Spring Transformation


As we dive into the month of March, the transition into Spring fast approaches, a season that brings with it heaps of transformational energy. Spring is symbolic of sewing new seeds and coming forth with new ideas. We see this as we watch the Earth burst with new life all around us. This time of year within our lives, we begin to shed layers, and we don't just mean our coats and long sleeves, but anything we might be hanging onto from winter to make way for our own spring rebirth and renewal. As an extra bonus... according to our fuzzy little groundhog friend, Punxsutawny Phil, Spring is coming a little early this year!

Every year, March holds the promise of the Spring Equinox – a magical day which holds both the light of day and the dark of night in equal length – and symbolizes the transition into fuller, warmer days where we begin to plant our gardens and plan for a season of fresh beginnings. In the Spring, we begin to feel a sense of rebirth – the rains pour forth to cleanse and nourish while the sun activates and infuses fresh prana (our vital life-force) into the Earth. Although the shift can be quite subtle on an energetic level, it becomes easier to recognize the more we go deeply within and notice the changes happening in our own mind-body-spirit connection.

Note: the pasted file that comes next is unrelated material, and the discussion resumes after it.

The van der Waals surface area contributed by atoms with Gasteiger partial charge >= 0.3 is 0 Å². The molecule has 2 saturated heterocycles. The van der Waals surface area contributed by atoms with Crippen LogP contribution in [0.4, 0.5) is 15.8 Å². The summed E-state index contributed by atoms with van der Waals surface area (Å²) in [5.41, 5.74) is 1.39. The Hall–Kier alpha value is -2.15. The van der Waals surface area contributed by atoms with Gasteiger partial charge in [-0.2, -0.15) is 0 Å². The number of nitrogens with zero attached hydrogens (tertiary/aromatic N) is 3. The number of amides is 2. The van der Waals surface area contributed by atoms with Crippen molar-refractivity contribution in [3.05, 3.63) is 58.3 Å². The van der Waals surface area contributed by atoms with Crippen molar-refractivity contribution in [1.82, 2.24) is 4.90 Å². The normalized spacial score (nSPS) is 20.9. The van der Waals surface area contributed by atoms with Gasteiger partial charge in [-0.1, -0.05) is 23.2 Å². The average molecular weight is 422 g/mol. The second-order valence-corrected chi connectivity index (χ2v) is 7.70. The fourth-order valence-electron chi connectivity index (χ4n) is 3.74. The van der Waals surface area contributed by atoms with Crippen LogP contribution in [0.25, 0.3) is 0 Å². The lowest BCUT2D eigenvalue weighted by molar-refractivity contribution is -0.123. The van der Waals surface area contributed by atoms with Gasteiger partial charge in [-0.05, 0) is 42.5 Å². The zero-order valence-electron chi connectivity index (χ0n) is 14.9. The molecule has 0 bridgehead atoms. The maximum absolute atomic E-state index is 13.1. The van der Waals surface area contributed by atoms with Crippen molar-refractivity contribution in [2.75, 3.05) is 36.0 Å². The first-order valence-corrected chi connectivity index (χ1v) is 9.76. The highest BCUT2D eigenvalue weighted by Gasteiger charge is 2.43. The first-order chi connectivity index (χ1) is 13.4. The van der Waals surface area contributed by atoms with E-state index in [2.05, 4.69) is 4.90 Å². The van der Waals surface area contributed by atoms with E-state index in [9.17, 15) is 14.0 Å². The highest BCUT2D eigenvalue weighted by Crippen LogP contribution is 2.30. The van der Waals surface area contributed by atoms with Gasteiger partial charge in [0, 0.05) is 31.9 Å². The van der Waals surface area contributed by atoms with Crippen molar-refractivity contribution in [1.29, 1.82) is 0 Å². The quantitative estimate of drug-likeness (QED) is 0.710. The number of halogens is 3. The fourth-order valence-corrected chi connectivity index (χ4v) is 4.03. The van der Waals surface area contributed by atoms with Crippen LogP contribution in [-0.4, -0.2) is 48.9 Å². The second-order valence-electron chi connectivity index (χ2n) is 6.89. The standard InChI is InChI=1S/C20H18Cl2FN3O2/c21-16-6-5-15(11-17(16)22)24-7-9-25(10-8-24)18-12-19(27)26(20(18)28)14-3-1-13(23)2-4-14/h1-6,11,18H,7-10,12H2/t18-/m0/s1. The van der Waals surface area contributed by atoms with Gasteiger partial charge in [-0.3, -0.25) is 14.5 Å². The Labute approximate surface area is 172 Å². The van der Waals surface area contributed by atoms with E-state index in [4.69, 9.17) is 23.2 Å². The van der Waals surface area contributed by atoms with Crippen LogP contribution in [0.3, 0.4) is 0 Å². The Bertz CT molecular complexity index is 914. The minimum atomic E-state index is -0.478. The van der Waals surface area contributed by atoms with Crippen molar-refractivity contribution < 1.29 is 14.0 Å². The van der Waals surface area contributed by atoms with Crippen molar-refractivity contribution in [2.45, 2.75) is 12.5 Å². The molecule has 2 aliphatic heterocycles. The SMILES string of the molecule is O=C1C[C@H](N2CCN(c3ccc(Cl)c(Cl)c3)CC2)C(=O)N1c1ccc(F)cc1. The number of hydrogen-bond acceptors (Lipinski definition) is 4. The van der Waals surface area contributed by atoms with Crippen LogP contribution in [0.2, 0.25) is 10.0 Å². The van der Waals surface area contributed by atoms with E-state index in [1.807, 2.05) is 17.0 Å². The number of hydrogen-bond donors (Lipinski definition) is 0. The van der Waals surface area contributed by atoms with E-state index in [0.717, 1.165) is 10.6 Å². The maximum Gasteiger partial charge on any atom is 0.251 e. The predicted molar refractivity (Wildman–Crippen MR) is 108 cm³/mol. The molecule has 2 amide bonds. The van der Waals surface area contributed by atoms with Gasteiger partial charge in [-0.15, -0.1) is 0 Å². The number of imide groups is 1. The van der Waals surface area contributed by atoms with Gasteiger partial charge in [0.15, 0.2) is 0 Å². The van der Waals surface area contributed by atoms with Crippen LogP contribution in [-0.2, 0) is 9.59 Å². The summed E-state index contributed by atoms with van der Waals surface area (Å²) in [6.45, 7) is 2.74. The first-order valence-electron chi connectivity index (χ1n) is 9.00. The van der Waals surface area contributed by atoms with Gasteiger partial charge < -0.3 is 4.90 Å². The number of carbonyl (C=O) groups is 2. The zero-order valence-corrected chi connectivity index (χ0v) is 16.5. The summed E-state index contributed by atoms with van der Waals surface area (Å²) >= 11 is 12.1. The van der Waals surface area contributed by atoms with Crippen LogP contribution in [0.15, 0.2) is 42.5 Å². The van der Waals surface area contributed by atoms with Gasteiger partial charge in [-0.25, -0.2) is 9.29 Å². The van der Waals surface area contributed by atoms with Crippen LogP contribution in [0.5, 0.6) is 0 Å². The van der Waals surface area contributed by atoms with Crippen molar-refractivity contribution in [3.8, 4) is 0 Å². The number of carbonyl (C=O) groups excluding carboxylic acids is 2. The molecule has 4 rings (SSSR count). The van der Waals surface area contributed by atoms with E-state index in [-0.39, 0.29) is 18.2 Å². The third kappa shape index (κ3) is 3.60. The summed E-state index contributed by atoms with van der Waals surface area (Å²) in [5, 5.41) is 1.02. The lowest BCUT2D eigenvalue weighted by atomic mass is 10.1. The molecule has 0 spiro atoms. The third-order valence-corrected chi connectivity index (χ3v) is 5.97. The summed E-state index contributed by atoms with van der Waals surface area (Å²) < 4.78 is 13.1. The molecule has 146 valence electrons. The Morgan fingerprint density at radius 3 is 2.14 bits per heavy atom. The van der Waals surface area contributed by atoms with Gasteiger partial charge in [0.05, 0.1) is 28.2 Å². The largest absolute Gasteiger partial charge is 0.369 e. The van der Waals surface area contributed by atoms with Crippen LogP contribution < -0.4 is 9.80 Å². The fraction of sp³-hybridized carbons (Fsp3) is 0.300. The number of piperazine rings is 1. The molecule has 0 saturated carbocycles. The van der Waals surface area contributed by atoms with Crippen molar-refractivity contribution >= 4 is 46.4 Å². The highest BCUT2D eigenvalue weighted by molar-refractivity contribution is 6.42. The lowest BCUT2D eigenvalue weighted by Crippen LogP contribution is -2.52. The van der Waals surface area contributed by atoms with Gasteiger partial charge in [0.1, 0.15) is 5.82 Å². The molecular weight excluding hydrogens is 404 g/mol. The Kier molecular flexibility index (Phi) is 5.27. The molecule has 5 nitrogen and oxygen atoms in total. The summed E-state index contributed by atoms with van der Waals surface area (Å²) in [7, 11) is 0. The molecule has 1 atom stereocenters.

In our yoga practice, these shifts can be felt within our own being – through the Five Koshas or “sheaths” that go beyond just the physical form of our bodies. The classical yogic text, the Taittiriya Upanishad, describes the 5 layers of being from the gross all the way to the subtle. Thinking of these layers as a guide, we start to understand the truth behind aligning mind, body and spirit from an energetic and transformational perspective. Each of these layers fit neatly into one another and can be effectively strengthened through specific meditations and exercises created by ancient yogis. As we commence to truly understanding and identifying these layers, we shift ourselves into a harmonious balance with all that is within us.

            The first sheath, comprised of the physical body, is called the Annamaya Kosha. In Sanskrit, ‘maya’ means ‘made of’ and ‘anna’ translates into ‘food/physical matter’. The saying ‘you are what you eat’ seems to arise from this understanding of the first layer described in yogic texts. We can appreciate Annamaya Kosha by staying mindful of the foods we consume and creating meals that nourish our bodies with every bite. Spring is a great time to cleanse the body with plenty of water, herbs and high-quality, organic foods that are lighter and nutritious. It’s also a great time to grow our yoga practice by centering our focus on engaging the body through movement and appreciating each little part of what makes us unique.